If the resultant infections are due to common pathogenic bacteria they can be treated effectively with properly chosen antibiotics. Very often, however, these are caused by fungi, protozoa, or viruses for which specific therapy is not available. The tragic consequences are illustrated in Fig. 8. This patient, who received a homograft from his brother, had an early rejection crisis followed by excellent renal function for the next 9 months. After reduction of his prednisone to 10 mg/day, he had a delayed rejection which was controlled by increasing the prednisone dose to a level from which subsequent withdrawals were not possible without further deterioration of kidney function. He died 15 months later but not from renal failure. He had fatty infiltrations of the liver, a duodenal ulcer, and pancreatitis. There were cytomegalic inclusion viruses in the lungs and liver, and diffuse pneumonitis due to Pneumocystis carinii and Aspergillus fumigatum.
We would now like to discuss some recent studies which could conceivably lead to improvement in patient care. These investigations have been with heterologous anti-lymphoid serum or its globulin derivatives. Waksman et al. (17) and Woodruff (18, 19) were the first to suggest the possible value of such substances for mitigation of homograft rejection. Their predictions have been amply confirmed by several other investigators (1, 6-11), also working with inbred mice, guinea pigs, or mice treated with serum raised in the rabbit. Skin grafts were used as the test system. Our efforts have been oriented to the testing of these biologic materials for protection of whole organ grafts, and to the development of a product which could practically and safely be given to man (5).
Serum was raised in horses which were subcutaneously inoculated with lymphocytes from the lymph nodes or spleens of dogs, or alternatively with cadaveric human lymph nodes, thymuses, and spleens. When large numbers of cells (10–196 billion) were injected weekly or even more often, leukoagglutinating titers in the equine serum rose to as high as 1:16,000 within 20–75 days.
The serum or plasma collected from these horses and injected unchanged into dogs’ peritoneal cavities was toxic, causing death in 30 % of the animals treated daily for 2 weeks. Nevertheless, the prolongation of renal homograft survival in those dogs that did not die from treatment was significant.
A critical step in reducing toxicity was absorption of the horse serum with canine red cell pack and serum. When the hemagglutinins and precipitins were thus removed, it was possible largely to eliminate the acute anemia which the original product had caused. Furthermore, injections by either the intraperitoneal or subcutaneous routes did not cause death. Further absorption with canine liver and kidney markedly reduced the leukoagglutinating titer without increasing the safety.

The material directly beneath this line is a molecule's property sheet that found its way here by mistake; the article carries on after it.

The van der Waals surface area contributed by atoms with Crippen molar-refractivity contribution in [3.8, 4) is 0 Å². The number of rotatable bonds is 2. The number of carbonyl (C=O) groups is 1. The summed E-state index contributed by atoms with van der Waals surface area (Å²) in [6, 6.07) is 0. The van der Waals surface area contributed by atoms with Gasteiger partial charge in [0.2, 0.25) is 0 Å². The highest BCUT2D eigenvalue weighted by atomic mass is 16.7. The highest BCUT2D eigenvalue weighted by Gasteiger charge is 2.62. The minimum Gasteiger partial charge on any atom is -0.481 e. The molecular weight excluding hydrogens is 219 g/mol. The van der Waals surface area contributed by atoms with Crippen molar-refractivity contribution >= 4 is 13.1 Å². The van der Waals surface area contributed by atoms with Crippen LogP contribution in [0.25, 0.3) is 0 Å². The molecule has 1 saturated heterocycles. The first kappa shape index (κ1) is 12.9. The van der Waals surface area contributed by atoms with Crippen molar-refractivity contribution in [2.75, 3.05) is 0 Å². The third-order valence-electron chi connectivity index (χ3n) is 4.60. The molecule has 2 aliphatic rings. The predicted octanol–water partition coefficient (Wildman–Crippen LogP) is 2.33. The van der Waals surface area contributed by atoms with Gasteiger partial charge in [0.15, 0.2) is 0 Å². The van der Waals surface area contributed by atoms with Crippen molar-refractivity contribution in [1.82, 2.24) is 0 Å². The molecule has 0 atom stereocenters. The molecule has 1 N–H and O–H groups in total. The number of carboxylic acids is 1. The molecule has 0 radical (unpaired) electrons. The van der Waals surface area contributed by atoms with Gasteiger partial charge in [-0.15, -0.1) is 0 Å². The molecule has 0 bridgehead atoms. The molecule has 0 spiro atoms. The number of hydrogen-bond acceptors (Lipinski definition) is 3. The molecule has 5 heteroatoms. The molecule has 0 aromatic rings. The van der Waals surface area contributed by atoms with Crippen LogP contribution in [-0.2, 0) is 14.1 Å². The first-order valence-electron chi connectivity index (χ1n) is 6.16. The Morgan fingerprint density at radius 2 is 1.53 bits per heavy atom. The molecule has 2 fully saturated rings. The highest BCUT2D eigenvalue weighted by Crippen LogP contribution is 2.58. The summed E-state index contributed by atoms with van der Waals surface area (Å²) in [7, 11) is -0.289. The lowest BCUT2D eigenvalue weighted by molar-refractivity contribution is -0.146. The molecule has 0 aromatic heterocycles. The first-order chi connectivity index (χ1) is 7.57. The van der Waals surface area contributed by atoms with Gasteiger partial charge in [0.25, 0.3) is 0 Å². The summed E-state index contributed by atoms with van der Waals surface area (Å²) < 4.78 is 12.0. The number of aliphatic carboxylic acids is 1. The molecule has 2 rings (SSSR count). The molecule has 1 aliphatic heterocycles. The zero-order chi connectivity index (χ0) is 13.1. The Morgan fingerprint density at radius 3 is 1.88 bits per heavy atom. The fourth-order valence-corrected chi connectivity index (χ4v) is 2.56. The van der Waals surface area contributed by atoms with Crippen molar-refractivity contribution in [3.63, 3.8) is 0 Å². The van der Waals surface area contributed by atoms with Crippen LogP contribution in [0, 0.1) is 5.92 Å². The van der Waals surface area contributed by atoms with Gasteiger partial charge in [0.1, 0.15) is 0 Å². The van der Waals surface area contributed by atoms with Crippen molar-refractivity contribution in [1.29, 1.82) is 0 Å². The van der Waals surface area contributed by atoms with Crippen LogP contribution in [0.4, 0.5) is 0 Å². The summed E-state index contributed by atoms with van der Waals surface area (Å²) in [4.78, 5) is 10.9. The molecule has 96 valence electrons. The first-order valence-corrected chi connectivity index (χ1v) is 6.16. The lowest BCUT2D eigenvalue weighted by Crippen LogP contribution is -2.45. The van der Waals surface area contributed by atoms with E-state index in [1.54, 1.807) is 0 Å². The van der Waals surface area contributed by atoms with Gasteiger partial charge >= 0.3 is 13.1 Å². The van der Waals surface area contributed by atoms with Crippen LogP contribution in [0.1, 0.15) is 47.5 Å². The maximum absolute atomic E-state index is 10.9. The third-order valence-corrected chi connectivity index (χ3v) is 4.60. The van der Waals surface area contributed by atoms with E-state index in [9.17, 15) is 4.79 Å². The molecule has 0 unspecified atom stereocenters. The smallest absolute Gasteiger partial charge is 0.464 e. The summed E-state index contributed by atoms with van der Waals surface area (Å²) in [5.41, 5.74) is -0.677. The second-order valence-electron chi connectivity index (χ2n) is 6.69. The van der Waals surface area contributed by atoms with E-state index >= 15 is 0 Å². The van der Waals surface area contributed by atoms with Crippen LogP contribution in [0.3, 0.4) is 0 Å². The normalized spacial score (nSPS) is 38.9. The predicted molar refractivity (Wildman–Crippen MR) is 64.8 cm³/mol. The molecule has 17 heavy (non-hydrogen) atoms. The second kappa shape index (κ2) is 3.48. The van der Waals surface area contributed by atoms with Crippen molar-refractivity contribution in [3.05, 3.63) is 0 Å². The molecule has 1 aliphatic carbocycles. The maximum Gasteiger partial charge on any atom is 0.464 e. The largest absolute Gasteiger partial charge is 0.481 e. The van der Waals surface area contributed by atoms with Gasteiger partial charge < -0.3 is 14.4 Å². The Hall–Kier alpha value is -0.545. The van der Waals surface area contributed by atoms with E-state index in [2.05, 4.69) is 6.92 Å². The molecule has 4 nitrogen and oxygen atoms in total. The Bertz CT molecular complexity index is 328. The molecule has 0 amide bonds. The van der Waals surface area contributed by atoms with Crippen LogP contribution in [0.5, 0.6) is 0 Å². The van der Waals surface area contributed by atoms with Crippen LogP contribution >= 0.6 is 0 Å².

The location of the leukoagglutinating antibodies was studied by column chromatography, electrophoresis, and immunoelectrophoresis (5). The activity was in the gamma and T-equine globulin fractions, and to a lesser extent in the beta globulin (Fig. 9).
Ammonium sulfate precipitation at 0.4 saturation was used to remove these components in bulk for biologic testing. The electrophoretic and immunoelectrophoretic qualities of a batch of antihuman-lymphoid globulin obtained with two precipitations is shown in Fig. 10.
The plasma, serum, and globulin prepared from the blood of immunized horses all caused lymphopenia as compared to the absence of this effect in control dogs (Fig. 11). A further important difference was noted. The canine precipitin titer against horse protein either did not rise or increased sluggishly to low levels when the immune serum or globulin was administered daily, compared to rapid high rises with comparable doses of normal serum. These findings suggested that the risk from serum sickness might be less with antilymphoid materials than might otherwise be feared, due presumably to their immunosuppressive qualities.
It has, in fact, been found that dogs tolerate daily injections of the antilymphoid substances for months without overt toxicity if the serum has initially been absorbed with red cells and serum. Changes were not seen in either standard liver or renal function tests. However, renal biopsies revealed electron-micrographic densities in the glomeruli of a significant percent of kidneys from these animals, providing a clear warning that clinical use of such agents might have to be on a short-term basis (5).